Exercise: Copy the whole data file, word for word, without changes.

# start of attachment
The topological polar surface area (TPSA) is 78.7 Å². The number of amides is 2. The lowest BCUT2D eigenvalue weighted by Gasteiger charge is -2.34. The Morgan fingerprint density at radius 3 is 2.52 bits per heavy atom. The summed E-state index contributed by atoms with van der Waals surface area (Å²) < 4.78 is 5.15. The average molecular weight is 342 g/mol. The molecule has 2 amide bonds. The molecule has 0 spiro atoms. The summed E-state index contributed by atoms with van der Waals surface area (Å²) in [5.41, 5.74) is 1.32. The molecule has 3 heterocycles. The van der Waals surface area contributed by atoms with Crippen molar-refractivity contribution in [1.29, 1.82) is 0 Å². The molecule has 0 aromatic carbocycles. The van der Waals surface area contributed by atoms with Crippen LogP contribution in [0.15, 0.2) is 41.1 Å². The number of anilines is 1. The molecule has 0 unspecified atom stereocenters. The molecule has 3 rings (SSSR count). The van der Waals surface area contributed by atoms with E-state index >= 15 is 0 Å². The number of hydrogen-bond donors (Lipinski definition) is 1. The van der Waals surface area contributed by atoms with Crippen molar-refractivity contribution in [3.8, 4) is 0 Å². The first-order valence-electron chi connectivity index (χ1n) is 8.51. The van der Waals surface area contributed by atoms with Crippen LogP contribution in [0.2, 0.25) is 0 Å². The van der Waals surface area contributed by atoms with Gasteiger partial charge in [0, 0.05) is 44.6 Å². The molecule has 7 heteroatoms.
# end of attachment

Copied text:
The topological polar surface area (TPSA) is 78.7 Å². The number of amides is 2. The lowest BCUT2D eigenvalue weighted by Gasteiger charge is -2.34. The Morgan fingerprint density at radius 3 is 2.52 bits per heavy atom. The summed E-state index contributed by atoms with van der Waals surface area (Å²) < 4.78 is 5.15. The average molecular weight is 342 g/mol. The molecule has 2 amide bonds. The molecule has 0 spiro atoms. The summed E-state index contributed by atoms with van der Waals surface area (Å²) in [5.41, 5.74) is 1.32. The molecule has 3 heterocycles. The van der Waals surface area contributed by atoms with Crippen molar-refractivity contribution in [1.29, 1.82) is 0 Å². The molecule has 0 aromatic carbocycles. The van der Waals surface area contributed by atoms with Crippen LogP contribution in [0.15, 0.2) is 41.1 Å². The number of anilines is 1. The molecule has 0 unspecified atom stereocenters. The molecule has 3 rings (SSSR count). The van der Waals surface area contributed by atoms with E-state index >= 15 is 0 Å². The number of hydrogen-bond donors (Lipinski definition) is 1. The van der Waals surface area contributed by atoms with Crippen molar-refractivity contribution in [3.8, 4) is 0 Å². The first-order valence-electron chi connectivity index (χ1n) is 8.51. The van der Waals surface area contributed by atoms with Crippen LogP contribution in [0.2, 0.25) is 0 Å². The van der Waals surface area contributed by atoms with Gasteiger partial charge in [0, 0.05) is 44.6 Å². The molecule has 7 heteroatoms.